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Johnson v. Metropolitan Property and Casualty Insurance Co.

No. 23-6061. 4/8/2024. W.D.Okla. Judge Phillips. Automobile Insurance Policies—Uninsured Motorist Coverage Exclusion—Breach of Contract—Leave to Amend Complaint—Statute of Limitations.

April 8, 2024

While Bryar was riding his motorcycle, a motorist changed lanes immediately in front of him, causing Bryar to collide with the rear of the car. The collision ejected Bryar onto the road, where a second motorist ran him over and dragged him about 150 feet before stopping. Bryar collected the state-mandated $25,000 per person liability limits on the other two drivers’ auto insurance policies. But Bryar’s injuries exceeded these amounts, so he claimed uninsured motorist (UM) coverage from his parents’ (the Johnsons’) automobile policy with Metropolitan Property and Casualty Insurance Company (MetLife) (the policy). MetLife denied Bryar’s claim under an exclusion to the policy that denies coverage to resident-relative insureds injured while operating their own motor vehicle that is “not insured by a motor vehicle insurance policy” (the exclusion). Bryar sued MetLife for breach of contract. MetLife moved for summary adjudication and judgment that its policy contains an enforceable exclusion under Oklahoma law and for summary judgment on Bryar’s breach-of-contract claim. Bryar cross-moved for partial summary judgment “that there is $250,000 underinsured motorist coverage for his injuries.” About two months later, Bryar filed for leave to amend his complaint under Fed. R. Civ. Proc. 15(a)(2) to add a bad faith claim. The court granted MetLife’s motion for summary judgment, denied Bryar’s motion for partial summary judgment, denied Bryar’s motion for leave to amend, and entered judgment for MetLife.

On appeal, Bryar challenged the district court’s denial of his motion for partial summary judgment and its grant of summary judgment for MetLife, arguing that MetLife owes him UM coverage up to $250,000 because his motorcycle in fact carried the “motor vehicle insurance policy” required by Oklahoma law and MetLife’s policy. The policy includes an endorsement for UM coverage up to $250,000 per person, including relatives. MetLife’s exclusion requires relative insureds to have carried “motor vehicle insurance” on the vehicle they owned and occupied when injured, and under Oklahoma Supreme Court precedent, this includes policies that carry only liability coverage. Here, it is undisputed that the policy covers Bryar as the Johnsons’ “relative,” and Bryar had a motor vehicle insurance policy with GEICO providing liability coverage for his motorcycle, though he had declined GEICO’s offer for UM coverage. Further, in its UM exclusion, MetLife chose not to require that resident-relative insureds carry UM coverage on their own motor vehicles to be eligible for UM benefits on other applicable policies. Accordingly, Bryar’s motorcycle was insured by a motor vehicle insurance policy, and MetLife owes Bryar UM coverage from his parents’ policy. Therefore, the district court erred in erred in concluding that MetLife’s UM exclusion applies to Bryar’s claim and thus in deciding the summary judgment issues.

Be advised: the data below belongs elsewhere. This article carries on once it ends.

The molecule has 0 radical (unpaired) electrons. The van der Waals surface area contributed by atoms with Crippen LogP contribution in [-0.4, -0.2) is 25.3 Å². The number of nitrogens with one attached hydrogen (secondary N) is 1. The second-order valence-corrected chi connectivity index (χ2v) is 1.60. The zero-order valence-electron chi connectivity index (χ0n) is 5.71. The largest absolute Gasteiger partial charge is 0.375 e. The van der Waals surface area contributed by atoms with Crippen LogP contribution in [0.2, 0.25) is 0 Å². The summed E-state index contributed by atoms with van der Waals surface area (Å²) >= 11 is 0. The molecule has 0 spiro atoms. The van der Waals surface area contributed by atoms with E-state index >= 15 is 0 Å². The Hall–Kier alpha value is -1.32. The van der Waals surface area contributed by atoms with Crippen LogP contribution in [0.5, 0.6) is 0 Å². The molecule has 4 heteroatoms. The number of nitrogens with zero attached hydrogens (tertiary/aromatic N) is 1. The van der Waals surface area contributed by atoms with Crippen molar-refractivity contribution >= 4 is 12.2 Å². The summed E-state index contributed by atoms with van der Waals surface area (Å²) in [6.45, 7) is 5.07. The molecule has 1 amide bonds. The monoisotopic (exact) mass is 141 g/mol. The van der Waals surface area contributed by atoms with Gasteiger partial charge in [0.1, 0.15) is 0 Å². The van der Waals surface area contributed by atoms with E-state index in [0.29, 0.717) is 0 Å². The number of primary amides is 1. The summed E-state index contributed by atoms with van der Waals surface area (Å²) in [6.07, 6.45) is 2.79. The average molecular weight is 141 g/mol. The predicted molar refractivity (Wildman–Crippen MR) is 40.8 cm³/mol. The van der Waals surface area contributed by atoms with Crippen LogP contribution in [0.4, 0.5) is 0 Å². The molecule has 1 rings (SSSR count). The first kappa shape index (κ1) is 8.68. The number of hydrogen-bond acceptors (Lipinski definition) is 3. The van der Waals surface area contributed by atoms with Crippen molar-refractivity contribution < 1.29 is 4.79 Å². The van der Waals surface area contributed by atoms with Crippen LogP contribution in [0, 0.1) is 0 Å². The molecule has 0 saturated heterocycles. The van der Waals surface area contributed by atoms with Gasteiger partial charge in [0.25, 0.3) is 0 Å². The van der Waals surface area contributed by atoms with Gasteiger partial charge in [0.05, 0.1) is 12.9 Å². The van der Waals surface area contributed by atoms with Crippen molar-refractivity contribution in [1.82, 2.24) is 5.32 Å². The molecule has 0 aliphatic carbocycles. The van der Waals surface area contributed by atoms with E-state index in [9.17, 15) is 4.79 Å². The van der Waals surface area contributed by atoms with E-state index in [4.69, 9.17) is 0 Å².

Bryar also challenged the district court’s denial of his motion for leave to amend his complaint. However, the district court properly found that the claim would be time-barred by the relevant statute of limitations.

The judgment was affirmed in part and reversed in part, and the case was remanded for further proceedings.

Official US Court of Appeals for the Tenth Circuit proceedings can be found at the US Court of Appeals for the Tenth Circuit website.

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